Sprinter Van remodel

In just a few days we will embark on a summer road trip up the coast to Maine, across Canada, and ending in Colorado. We have been a one-car family for the last 8 months (if you don’t count the scooter) and the idea of jamming everyone into my mid-sized Accord for three months seemed a little too cramped. Plus, we didn’t want to doll out tons of money on hotels along the way. sprinter

 

An RV is just a little too big and too expensive for what we needed, so we bought a 2005 Dodge sprinter van. The wheel base is 158″ which makes it just over 20 feet long, capable of fitting in parking spots but big enough for two adults, a toddler, and a dog. The engine is a Mercedes diesel and gets about 23 miles per gallon. We found a sprinter with 200,000 miles in Miami. These vans can last up to 500,000 miles so we jumped on the deal and brought home a completely gutted cargo van.


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We added insulation and put 3/16 luan plywood to cover the sides so it felt like a home and not a cargo van. One problem we stumbled upon was the van is not exactly filled with straight edges. Most of it is curved, so Bruce decided the first task was to make corners and edges that are easier to build on. Our sprinter van came with two sliding cargo doors, which we deemed redundant, so we covered one up with plywood to make more building space. Although we are not using the door, it comes in handy for other reasons. Bruce ran wires from the 12V adaptor along the sides before he put the plywood up. We have four fans in all four corners that can run almost continuously without draining the battery. We also have two portable battery charged larger vans. Coupled with the vehicle’s air conditioner, this will keep us cool.

 

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Bruce spent a lot of effort on the ceilings. Using 16-foot 2 by 6 boards, he used a table saw to make them into strips for a unique detailed look. The ceiling took almost two days and was especially taxing because of the curvature of the ceiling and the fact that holding a long board overhead while drilling screws is especially difficult. He added a shelf all the way around (there is a natural step where the high ceiling of the sprinter van begins). This shelf will hold most of our storage, including clothes, food, books, and bathroom supplies. He painted the side white, added a stain to the ceiling and shelf, and voila! It looks and feels like a rustic cabin – on wheels.

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We found some solid bamboo flooring on sale at Home Depot.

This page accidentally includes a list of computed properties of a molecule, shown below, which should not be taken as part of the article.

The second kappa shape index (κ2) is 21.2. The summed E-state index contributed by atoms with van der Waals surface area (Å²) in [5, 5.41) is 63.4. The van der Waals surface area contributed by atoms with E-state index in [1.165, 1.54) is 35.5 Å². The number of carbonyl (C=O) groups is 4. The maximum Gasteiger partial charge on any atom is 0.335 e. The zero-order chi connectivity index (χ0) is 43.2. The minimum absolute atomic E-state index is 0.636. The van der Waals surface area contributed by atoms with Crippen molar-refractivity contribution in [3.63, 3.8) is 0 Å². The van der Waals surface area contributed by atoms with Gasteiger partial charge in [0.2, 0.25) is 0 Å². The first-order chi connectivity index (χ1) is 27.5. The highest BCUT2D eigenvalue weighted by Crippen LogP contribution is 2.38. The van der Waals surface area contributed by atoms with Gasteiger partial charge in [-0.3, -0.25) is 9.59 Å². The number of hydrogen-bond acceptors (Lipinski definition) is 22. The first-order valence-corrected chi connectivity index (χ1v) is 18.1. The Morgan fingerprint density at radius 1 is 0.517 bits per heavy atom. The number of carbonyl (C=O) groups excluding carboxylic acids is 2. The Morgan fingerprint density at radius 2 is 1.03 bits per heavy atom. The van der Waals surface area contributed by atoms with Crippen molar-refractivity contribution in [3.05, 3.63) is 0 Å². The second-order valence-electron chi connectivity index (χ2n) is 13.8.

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We framed a bed 34″ off the floor. Underneath the bed will be storage and Summer’s sleeping area. It’s high enough that I can sit under there with her, but still leaves us enough room to sit up on the bed on top. We bought a Queen size mattress from Tuft and Needle that is only 10″ thick so we had to consider that in our measurements. A bulkhead separates Summer’s area from a large storage compartment accessible from the back. We ordered a custom-made foam mattress for Summer from Foam N More. They also made a custom water-proof cover for easy cleaning.sprinter12

 

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Next we framed an area for the “kitchen.” All framing throughout the van was 2X4 2″ pine. Bruce used a table saw to make three grooves to fit panel doors that slide open to reveal the cooler and water jugs. He did not have a dado blade, so he just kept adjusting the fence to make the grooves wider. For the cooler, he installed drawer slide hardware so it sides out for easier access.

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Three water jugs and a foot pump live on the right side of the cabinet. The jugs hold 5 gallons each, and the foot pump is accessible by sliding the doors open. The jugs come out easily to refill. The drain from the sink and the drain from the cooler leads down to a footwell for the second and unused sliding door (I told you it would come in handy!). Bruce drilled a hole in the footwell. When we are stopped, we will simply place a 5-gallon bucket underneath the plumbing and dispose of the gray water.

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Bruce cut a large opening in the top of the storage cabinet above the cooler, which accesses a storage area underneath the counter.  This will hold all of the pots, pans, and dishes.

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One of the hardest decisions was where to keep the car seat. We first thought of installing an old suburban seat, but we just couldn’t make it fit in such a small space. We also toyed with the idea of building a seat on top of the bed and installing the car seat there, but there was not a place to bolt the straps to other than the homemade plywood bed frame. I also envisioned the daily set-up and breakdown of the car seat growing old. We decided to attach it on the ground and through-bolted it to the metal frame of the van. A few blocks helped us get the appropriate angle, and we purchased a new car seat with the highest side-impact rating.

We bought heat shields designed Sprinter vans to keep it cool when we parked. We purchased LED rope lights, a carbon monoxide detector, and fabric for curtains. I’m happy with the final look, although we still haven’t moved in yet. The goal was to make it simple and cheap, but still look nice and be a comfortable space to live in. We still probably spent more money than we wanted to, but it came together nicely. With an unlimited budget, I would’ve installed swivel seats for the driver and passenger seats, solar panels, a real refrigerator, and maybe a cargo storage box for the roof. Maybe next time.

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